The New Orleans City Council is convening a "working group" of French Quarter residents, street musicians and others in an attempt to strike a compromise, if not a rewrite of current municipal code, according to council president Arnie Fielkow.
"I -- like all the other councilmembers -- have been receiving dozens of emails from across the country," Fielkow said. "The French Quarter is in Councilwoman [Kristin Gisleson] Palmer's district, and I understand she is pulling together a working group of residents and musicians to review a potential revision to that ordinance that would make it more palatable to everyone involved."
Why is this ordinance -- which has been on the books for decades -- being enforced right now?
"I don't know. I wasn't apprised by the police," Fielkow said. "I wasn't aware the police were aggressively enforcing it till we started to get the emails."
NOPD officials have been giving warning letters to musicians citing two laws: one prohibiting street performance after 8 p.m., the other keeping public rights-of-way clear at the same hour. (The noise law includes several exceptions, including power tools and lawn mowers, which are allowed until 10 p.m.)
"I think there's a reasonable solution," Fielkow added. "There's been some discussion about revising the law to reflect different hours for different areas of French Quarter, and maybe from a seasonable standpoint as well. We have to protect our cultural history."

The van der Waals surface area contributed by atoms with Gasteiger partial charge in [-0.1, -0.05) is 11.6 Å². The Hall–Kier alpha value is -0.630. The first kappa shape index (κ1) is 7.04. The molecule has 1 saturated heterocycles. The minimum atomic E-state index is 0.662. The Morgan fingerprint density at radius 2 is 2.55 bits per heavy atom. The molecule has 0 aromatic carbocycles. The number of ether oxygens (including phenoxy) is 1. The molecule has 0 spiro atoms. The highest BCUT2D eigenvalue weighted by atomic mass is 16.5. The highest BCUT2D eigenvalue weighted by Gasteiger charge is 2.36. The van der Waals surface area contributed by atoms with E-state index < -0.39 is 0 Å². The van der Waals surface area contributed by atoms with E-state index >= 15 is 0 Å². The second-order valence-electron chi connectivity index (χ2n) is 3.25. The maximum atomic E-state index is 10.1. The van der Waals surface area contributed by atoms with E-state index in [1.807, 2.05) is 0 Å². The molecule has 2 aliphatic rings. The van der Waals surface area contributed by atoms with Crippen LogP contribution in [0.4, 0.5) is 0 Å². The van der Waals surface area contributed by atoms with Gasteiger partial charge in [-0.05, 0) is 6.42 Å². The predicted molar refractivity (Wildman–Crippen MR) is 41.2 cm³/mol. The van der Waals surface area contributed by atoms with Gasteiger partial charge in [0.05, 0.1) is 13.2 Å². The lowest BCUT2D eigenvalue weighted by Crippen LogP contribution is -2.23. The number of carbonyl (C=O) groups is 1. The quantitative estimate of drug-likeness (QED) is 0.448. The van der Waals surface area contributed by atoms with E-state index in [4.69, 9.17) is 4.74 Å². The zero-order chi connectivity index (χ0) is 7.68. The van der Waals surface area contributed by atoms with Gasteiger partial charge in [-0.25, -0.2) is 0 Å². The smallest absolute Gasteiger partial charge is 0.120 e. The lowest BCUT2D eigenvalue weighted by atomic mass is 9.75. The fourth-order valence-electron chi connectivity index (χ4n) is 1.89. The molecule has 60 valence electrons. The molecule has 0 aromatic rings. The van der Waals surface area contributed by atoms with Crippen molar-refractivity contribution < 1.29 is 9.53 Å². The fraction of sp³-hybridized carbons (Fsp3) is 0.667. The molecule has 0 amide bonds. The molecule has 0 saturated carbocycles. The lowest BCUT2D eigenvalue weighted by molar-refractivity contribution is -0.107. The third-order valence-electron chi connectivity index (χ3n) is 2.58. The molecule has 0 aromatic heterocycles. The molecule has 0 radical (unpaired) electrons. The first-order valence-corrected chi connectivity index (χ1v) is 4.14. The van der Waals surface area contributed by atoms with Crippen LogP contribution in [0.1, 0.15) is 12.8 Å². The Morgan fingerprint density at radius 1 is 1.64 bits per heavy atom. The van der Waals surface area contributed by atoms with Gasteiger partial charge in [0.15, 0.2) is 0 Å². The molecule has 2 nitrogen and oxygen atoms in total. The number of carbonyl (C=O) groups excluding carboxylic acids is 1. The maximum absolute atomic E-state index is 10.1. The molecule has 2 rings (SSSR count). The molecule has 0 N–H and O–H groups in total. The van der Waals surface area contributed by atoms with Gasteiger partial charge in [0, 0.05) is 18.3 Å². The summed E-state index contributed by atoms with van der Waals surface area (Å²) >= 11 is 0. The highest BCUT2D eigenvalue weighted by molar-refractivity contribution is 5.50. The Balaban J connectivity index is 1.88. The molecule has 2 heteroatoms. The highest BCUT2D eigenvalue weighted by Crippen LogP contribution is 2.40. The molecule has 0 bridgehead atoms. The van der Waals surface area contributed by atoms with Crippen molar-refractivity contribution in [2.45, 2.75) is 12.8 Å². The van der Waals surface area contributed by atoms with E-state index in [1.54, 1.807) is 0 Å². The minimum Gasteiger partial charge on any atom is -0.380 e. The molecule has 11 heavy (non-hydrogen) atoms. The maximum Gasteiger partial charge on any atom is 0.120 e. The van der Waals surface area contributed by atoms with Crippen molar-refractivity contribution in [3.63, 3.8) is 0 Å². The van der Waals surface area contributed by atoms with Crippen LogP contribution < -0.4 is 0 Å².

Fielkow said he'd heard of, but not seen, the Facebook page "Don't Stop the Music. Let New Orleans Street Musicians Play!," which was formed five days ago and currently has 11,464 members many of whom are visitors or potential visitors in support of New Orleans music. Could this be a public relations disaster for the city?
"I can't comment on that," Fielkow said, "but I think we need to be very open-minded on this particular law. New Orleans is a city of great music, and part of the ambiance of the French Quarter is live music."
We finished the conversation with a question posed by Joseph Maize, trombonist with the To Be Continued Brass Band, which was one of the first to get cited under the newly enforced ordinance. Standing at the band's usual corner at Bourbon and Canal streets last week, Maize said:
You want to take me for doing the right thing, take me. I'm from the St. Bernard projects. All the people I know doing the wrong thing, you all don't take them, so why come take me? It makes me feel frustrated, like: What is your reason for doing this?
Fielkow paused and asked for the question to be repeated. Then he spoke carefully.
"For better or worse, we have a law on the books," he said, "and I think we should be revisiting that law while trying to honor that law and honor the tradition of great live music. The French Quarter has to remain a great place to live and to visit and to listen to music."